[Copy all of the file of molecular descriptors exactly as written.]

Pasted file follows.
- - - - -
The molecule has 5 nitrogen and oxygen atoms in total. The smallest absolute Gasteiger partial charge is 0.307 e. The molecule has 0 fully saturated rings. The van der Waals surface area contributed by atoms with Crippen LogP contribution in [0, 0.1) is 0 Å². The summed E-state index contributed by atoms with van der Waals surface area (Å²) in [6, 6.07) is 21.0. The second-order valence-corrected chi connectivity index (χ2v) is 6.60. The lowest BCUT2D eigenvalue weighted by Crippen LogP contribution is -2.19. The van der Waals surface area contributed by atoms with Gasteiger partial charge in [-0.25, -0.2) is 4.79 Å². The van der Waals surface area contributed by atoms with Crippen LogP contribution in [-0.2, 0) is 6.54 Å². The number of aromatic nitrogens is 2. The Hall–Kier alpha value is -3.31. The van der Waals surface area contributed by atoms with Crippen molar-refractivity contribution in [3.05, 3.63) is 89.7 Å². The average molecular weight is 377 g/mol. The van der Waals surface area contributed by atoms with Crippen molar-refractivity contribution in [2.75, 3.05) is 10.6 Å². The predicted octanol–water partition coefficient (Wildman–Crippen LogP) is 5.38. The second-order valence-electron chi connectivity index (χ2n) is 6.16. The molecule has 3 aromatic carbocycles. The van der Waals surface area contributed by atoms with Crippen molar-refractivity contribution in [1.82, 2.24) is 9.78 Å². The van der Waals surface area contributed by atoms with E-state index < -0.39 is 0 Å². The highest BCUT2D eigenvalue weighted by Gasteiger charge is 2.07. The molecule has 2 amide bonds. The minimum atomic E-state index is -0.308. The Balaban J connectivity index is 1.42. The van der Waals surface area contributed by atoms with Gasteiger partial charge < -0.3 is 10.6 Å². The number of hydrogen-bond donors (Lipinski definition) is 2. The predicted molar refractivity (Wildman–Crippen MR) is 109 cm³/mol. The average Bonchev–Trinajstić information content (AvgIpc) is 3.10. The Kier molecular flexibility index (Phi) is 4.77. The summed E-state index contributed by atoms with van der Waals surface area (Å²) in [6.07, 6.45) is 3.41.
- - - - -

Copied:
The molecule has 5 nitrogen and oxygen atoms in total. The smallest absolute Gasteiger partial charge is 0.307 e. The molecule has 0 fully saturated rings. The van der Waals surface area contributed by atoms with Crippen LogP contribution in [0, 0.1) is 0 Å². The summed E-state index contributed by atoms with van der Waals surface area (Å²) in [6, 6.07) is 21.0. The second-order valence-corrected chi connectivity index (χ2v) is 6.60. The lowest BCUT2D eigenvalue weighted by Crippen LogP contribution is -2.19. The van der Waals surface area contributed by atoms with Gasteiger partial charge in [-0.25, -0.2) is 4.79 Å². The van der Waals surface area contributed by atoms with Crippen LogP contribution in [-0.2, 0) is 6.54 Å². The number of aromatic nitrogens is 2. The Hall–Kier alpha value is -3.31. The van der Waals surface area contributed by atoms with Crippen molar-refractivity contribution in [3.05, 3.63) is 89.7 Å². The average molecular weight is 377 g/mol. The van der Waals surface area contributed by atoms with Crippen molar-refractivity contribution in [2.75, 3.05) is 10.6 Å². The predicted octanol–water partition coefficient (Wildman–Crippen LogP) is 5.38. The second-order valence-electron chi connectivity index (χ2n) is 6.16. The molecule has 3 aromatic carbocycles. The van der Waals surface area contributed by atoms with Crippen molar-refractivity contribution in [1.82, 2.24) is 9.78 Å². The van der Waals surface area contributed by atoms with E-state index < -0.39 is 0 Å². The highest BCUT2D eigenvalue weighted by Gasteiger charge is 2.07. The molecule has 2 amide bonds. The minimum atomic E-state index is -0.308. The Balaban J connectivity index is 1.42. The van der Waals surface area contributed by atoms with Gasteiger partial charge < -0.3 is 10.6 Å². The number of hydrogen-bond donors (Lipinski definition) is 2. The predicted molar refractivity (Wildman–Crippen MR) is 109 cm³/mol. The average Bonchev–Trinajstić information content (AvgIpc) is 3.10. The Kier molecular flexibility index (Phi) is 4.77. The summed E-state index contributed by atoms with van der Waals surface area (Å²) in [6.07, 6.45) is 3.41.